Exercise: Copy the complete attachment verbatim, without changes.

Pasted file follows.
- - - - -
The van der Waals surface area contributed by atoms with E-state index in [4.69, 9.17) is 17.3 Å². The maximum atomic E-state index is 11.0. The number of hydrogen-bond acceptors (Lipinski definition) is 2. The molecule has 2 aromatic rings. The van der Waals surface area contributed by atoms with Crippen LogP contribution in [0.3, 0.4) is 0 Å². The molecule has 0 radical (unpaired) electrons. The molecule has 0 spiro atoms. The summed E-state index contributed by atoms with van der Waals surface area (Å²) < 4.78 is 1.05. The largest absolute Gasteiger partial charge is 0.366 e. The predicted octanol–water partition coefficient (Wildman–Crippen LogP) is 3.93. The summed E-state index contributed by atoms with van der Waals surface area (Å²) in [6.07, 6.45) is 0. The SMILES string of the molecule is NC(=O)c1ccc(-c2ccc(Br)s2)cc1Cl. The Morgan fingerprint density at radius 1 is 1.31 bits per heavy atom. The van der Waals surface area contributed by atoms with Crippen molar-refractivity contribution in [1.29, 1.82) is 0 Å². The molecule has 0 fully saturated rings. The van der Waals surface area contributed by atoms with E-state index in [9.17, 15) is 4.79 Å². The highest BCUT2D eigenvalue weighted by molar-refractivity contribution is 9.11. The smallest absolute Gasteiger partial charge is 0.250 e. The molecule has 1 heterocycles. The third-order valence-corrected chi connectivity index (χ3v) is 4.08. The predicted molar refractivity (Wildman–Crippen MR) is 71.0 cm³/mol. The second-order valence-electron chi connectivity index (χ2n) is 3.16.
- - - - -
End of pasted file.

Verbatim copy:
The van der Waals surface area contributed by atoms with E-state index in [4.69, 9.17) is 17.3 Å². The maximum atomic E-state index is 11.0. The number of hydrogen-bond acceptors (Lipinski definition) is 2. The molecule has 2 aromatic rings. The van der Waals surface area contributed by atoms with Crippen LogP contribution in [0.3, 0.4) is 0 Å². The molecule has 0 radical (unpaired) electrons. The molecule has 0 spiro atoms. The summed E-state index contributed by atoms with van der Waals surface area (Å²) < 4.78 is 1.05. The largest absolute Gasteiger partial charge is 0.366 e. The predicted octanol–water partition coefficient (Wildman–Crippen LogP) is 3.93. The summed E-state index contributed by atoms with van der Waals surface area (Å²) in [6.07, 6.45) is 0. The SMILES string of the molecule is NC(=O)c1ccc(-c2ccc(Br)s2)cc1Cl. The Morgan fingerprint density at radius 1 is 1.31 bits per heavy atom. The van der Waals surface area contributed by atoms with Crippen molar-refractivity contribution in [1.29, 1.82) is 0 Å². The molecule has 0 fully saturated rings. The van der Waals surface area contributed by atoms with E-state index in [9.17, 15) is 4.79 Å². The highest BCUT2D eigenvalue weighted by molar-refractivity contribution is 9.11. The smallest absolute Gasteiger partial charge is 0.250 e. The molecule has 1 heterocycles. The third-order valence-corrected chi connectivity index (χ3v) is 4.08. The predicted molar refractivity (Wildman–Crippen MR) is 71.0 cm³/mol. The second-order valence-electron chi connectivity index (χ2n) is 3.16.